I am, I have to say, unspeakably happy to be away from the previous place. We’re in a bungalow now which is just wonderful. It needs lots of work, but it’s actually ours – we finally own our own home again, against all the odds. (If I have enough signal to upload photos I will).

As chance would have it, the week before we were set to move, my mum – who has bipolar disorder – had a crisis which meant I needed to stay and look after her, and when it became clear that she couldn’t look after herself (possibly due to dementia creeping in there too), I brought her home with me and she moved with us. Terrible timing, but since the bungalow is big and we had a ‘spare’ bedroom, it’s all working out (as well as any story including bipolar can).

From everything I can gather, although the local Psych team were trying to do what they could, it appears that mum’s GP was completely incompetent, so I’m hoping that we can get her a little bit more stable and happier with a bit of TLC from my great new doctor’s practice, and although she is very uncertain about the whole idea of moving, managed to persuade her to register here as a permanent resident so at least then the GP can do some proper investigations.

And, fortunately again, I seem to be quite well right now. Preganancy may have put my ME into remission, so I hope it will stay this way. I had a bunch of unsolicited emails this week reminding me that I should have been 21 weeks’ pregnant this week, but I’m not allowing myself to slip back down into grief and misery. I really don’t have time.

Counting Blessings


Hi folks.
I’m taking some time out at the moment to care for my elderly mother who, in addition to suffering from bipolar disorder, is beginning to show increasing signs of dementia.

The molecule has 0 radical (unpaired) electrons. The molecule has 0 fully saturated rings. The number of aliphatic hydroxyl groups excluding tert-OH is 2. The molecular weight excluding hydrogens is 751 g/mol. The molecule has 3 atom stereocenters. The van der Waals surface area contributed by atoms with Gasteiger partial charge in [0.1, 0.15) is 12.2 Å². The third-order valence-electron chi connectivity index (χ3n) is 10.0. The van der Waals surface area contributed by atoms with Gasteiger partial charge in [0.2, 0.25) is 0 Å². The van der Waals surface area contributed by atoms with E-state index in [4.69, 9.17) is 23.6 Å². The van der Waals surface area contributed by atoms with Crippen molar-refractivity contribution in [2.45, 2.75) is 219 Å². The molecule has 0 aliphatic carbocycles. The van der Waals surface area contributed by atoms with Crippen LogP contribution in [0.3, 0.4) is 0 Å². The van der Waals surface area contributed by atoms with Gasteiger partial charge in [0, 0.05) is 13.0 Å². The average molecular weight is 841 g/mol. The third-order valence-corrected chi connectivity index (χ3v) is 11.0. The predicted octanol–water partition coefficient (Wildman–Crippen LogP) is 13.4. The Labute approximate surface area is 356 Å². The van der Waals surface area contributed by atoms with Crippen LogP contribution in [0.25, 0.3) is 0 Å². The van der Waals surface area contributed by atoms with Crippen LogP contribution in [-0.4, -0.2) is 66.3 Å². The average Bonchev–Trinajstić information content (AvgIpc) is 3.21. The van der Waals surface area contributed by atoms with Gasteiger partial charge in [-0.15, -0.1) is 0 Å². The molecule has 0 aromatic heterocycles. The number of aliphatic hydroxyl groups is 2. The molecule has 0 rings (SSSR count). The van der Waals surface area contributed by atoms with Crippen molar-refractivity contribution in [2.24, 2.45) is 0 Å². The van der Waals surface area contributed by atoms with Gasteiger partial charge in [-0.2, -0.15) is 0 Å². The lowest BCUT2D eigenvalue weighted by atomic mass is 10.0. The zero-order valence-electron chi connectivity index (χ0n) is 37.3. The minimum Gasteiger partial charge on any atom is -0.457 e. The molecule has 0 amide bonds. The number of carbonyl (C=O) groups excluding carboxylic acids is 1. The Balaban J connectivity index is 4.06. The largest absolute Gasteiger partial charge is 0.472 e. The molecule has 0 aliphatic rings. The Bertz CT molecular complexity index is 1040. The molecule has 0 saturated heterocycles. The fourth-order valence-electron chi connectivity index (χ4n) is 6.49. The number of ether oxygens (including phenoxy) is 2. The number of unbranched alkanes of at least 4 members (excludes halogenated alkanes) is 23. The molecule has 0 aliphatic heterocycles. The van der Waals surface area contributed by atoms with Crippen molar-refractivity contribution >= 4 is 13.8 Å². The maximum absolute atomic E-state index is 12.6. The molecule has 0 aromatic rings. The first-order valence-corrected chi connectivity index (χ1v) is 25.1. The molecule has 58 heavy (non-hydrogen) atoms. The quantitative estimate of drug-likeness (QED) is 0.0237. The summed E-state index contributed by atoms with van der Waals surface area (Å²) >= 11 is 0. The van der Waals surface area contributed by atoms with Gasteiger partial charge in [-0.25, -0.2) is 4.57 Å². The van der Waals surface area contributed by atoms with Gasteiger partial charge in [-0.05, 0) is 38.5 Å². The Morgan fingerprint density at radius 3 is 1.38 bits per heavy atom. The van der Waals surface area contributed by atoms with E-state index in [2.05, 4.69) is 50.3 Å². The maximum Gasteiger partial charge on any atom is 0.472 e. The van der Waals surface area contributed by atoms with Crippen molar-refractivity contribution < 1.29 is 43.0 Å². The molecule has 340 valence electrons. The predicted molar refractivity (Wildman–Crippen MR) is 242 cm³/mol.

it is a bit of a challenge to determine where the bipolar ends and dementia might begin, because my mum has always been incredibly disorganised and was never really able to cope with the housework at the best of times. Over the years, our attempts to help her – for example by trying to make her kitchen and particularly the fridge, counters and sink more sanitary, tended to be met by anger and accusations of wanting to control her life/ steal from her/ hide her things/ some other nefarious motive. It has always been hard work. In fact my brother said recently that the relatively new term ‘Bipolar Disorder’, replacing the old ‘Manic Depression’, really just not do the illness justice.

Recently, though, she seems to have had a ‘crash’ (what might once have been called a ‘breakdown’) and due to chronic insomnia, has very suddenly accelerated her memory loss and confusion, and instead of being consistently high or low for weeks or months, has started ultra rapid cycling of moods and what appears to be mixed states of mania and depression at the same time. In short, she can’t function at all. What we didn’t realise, because she hadn’t let on, was that it isn’t just the sudden memory loss and confusion – that part of the problem has been coming on for months and months. We only discovered it because with this ‘crash’ she had to admit she needed help.

Over the few days I have been here, she has run the gamut of all possible emotions. At the weekend when my husband was here, she behaved appallingly – swearing and violence – and I was very embarassed. Anger, crying, despair, laughing, singing, and obsessing about God and the devil (she has had a whole life’s worth of unhelpful religion, and is often convinced that her illness must be demonic in nature). It is exhausting to be around.